Like nearly all of the restaurant’s permanent staff, Albert Raurich began his tenure as a stagiaire. But he went further than most, becoming chef de cuisine in 2000, and staying on another seven years after that. In 2007, with Ferran’s blessing and support, he left to open Dos Palillos, a tapas bar in Barcelona highly acclaimed for its Asian tapas. He and his partner Tamae Imachi have just opened a second Dos Palillos in Berlin.
How did you come to work at elBulli in the first place?
I have a Harley Davidson. So does Christian Escribà [a famed Barcelona pastry chef] and we would go out riding together. I went to culinary school with Sergi Arola, and one day Sergi told me he was going to spend the year working at elBulli. He said he thought there was still a spot open. I knew that Christian was friends with Ferran, so I asked him to inquire on my behalf. He did, and Ferran told me to come on up.
So I went up, and Ferran showed me around. He said the most important thing is that you like us and the kind of cooking we do. I laughed, because I thought it was the reverse: that they like me. But I got the job.
What was it like?
When you start, all the jobs are really mechanical. But I had already worked as chef de cuisine in another restaurant, so they gave me a bit more responsibility. I helped out the girl who was in charge of making family meal. And that was an important job, because, as Ferran always says, how can a restaurant feed its clients well if it doesn’t feed its staff well?
Were there any jobs you really disliked that first year?
Cleaning the coconuts was a bit much. There would be six or seven crates of them, and they all had to be cracked and chopped and peeled to make coconut milk. But one of the tricks of elBulli is to put the greatest number of people possible on the job to make it go faster.
Did you have much interaction with Ferran while you were a stagiaire?
I remember once he yelled at me for something. I had a hard time dealing with that, and half an hour later, when he passed by me again, I must have looked pissed off. He came up to me and said, “I don’t like to work with people who are angry.” Then he returned half an hour later and repeated the same thing. And I kind of snapped back, “More than being angry, I’m concentrating!” And he replied, “When I get mad at you I want you to get the message and move on. Change your expression, change your attitude.” Later, Lalo (then chef de cuisine) came up to me and said that was the first time he had ever seen Ferran explain himself after a fight.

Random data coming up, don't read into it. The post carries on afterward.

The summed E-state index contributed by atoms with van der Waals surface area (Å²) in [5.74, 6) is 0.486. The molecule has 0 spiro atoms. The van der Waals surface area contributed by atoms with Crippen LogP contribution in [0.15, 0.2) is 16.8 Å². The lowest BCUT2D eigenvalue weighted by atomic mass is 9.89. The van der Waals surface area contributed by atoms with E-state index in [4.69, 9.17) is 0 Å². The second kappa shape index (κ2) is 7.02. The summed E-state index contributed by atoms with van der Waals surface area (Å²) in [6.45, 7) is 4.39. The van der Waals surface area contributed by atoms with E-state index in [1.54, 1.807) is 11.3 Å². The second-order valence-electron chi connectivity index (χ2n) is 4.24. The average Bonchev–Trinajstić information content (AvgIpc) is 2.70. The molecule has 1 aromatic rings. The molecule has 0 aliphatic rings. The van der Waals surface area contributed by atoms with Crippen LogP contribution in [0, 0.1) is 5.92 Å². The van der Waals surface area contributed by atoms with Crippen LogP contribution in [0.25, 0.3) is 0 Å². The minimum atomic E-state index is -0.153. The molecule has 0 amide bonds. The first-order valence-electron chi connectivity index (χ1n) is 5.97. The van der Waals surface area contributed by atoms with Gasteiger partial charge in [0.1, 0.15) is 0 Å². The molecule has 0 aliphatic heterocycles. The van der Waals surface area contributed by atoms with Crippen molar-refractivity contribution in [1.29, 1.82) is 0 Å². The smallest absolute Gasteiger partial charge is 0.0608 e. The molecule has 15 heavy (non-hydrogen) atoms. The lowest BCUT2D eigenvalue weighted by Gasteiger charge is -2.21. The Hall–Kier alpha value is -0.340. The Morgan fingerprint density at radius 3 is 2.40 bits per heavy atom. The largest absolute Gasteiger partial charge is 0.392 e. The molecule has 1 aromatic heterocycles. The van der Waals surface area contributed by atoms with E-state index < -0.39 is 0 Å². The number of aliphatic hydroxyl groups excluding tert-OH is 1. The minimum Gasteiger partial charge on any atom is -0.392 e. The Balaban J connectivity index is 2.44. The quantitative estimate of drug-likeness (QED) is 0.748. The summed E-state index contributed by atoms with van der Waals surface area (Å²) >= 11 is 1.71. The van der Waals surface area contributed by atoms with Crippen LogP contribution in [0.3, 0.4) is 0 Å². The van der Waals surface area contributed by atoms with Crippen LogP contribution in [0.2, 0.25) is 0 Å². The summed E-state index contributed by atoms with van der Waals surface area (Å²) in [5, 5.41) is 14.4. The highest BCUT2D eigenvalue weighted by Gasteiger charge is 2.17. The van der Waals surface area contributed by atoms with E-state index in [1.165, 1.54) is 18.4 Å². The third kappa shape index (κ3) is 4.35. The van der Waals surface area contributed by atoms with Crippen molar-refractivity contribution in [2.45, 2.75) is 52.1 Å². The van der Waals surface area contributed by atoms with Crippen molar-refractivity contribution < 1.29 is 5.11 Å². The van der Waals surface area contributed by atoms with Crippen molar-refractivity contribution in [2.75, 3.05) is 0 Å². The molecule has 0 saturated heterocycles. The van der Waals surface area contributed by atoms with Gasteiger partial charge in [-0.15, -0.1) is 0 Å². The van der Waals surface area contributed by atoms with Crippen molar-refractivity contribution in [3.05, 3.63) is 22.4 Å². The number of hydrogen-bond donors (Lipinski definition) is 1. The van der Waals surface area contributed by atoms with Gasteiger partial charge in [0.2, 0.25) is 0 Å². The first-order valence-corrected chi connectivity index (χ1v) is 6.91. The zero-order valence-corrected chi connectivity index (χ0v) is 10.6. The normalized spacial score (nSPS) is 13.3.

What was your time off like? I hear that things were pretty wild at elBulli in those days.
Look, the restaurant is in an area that far away from civilization. Between that, and all those nights when we didn’t have any clients, we got kind of a reputation. Plus, Roses is a tourist destination, so there was a lot of partying, a lot of suecas [literally translates as Swedish women, but refers to any northern European girl who came to Spain for the beaches and a good time]. We definitely took advantage of that. And when you’re working at the demanding level that we were, you enjoy the partying all the more. But this myth was created. I won’t say it’s not true. But it might have been a bit exaggerated.
What was it like to be on the other side of the stagiaire/chef divide? All the ex-stagiaires I’ve spoken with from those years speak very highly of you.
I believe in explanation. I would always prohibit a chef de partie from getting on a stagiaire’s case if he wasn’t going to explain why. If all you do is recriminate someone, you’re never going to teach them to solve the problem. Just shouting doesn’t fix anything. Ferran once told me I had to be meaner. But I believe in dialogue.
What was your favorite family meal?
The Sunday paellas.
If you had to sum it up, what would you say was the most important lesson you learned at elBulli?
To have passion for your work. And to make every step you take—from ordering the ingredients to putting the final garnish on a plate—important. That’s what distinguishes elBulli.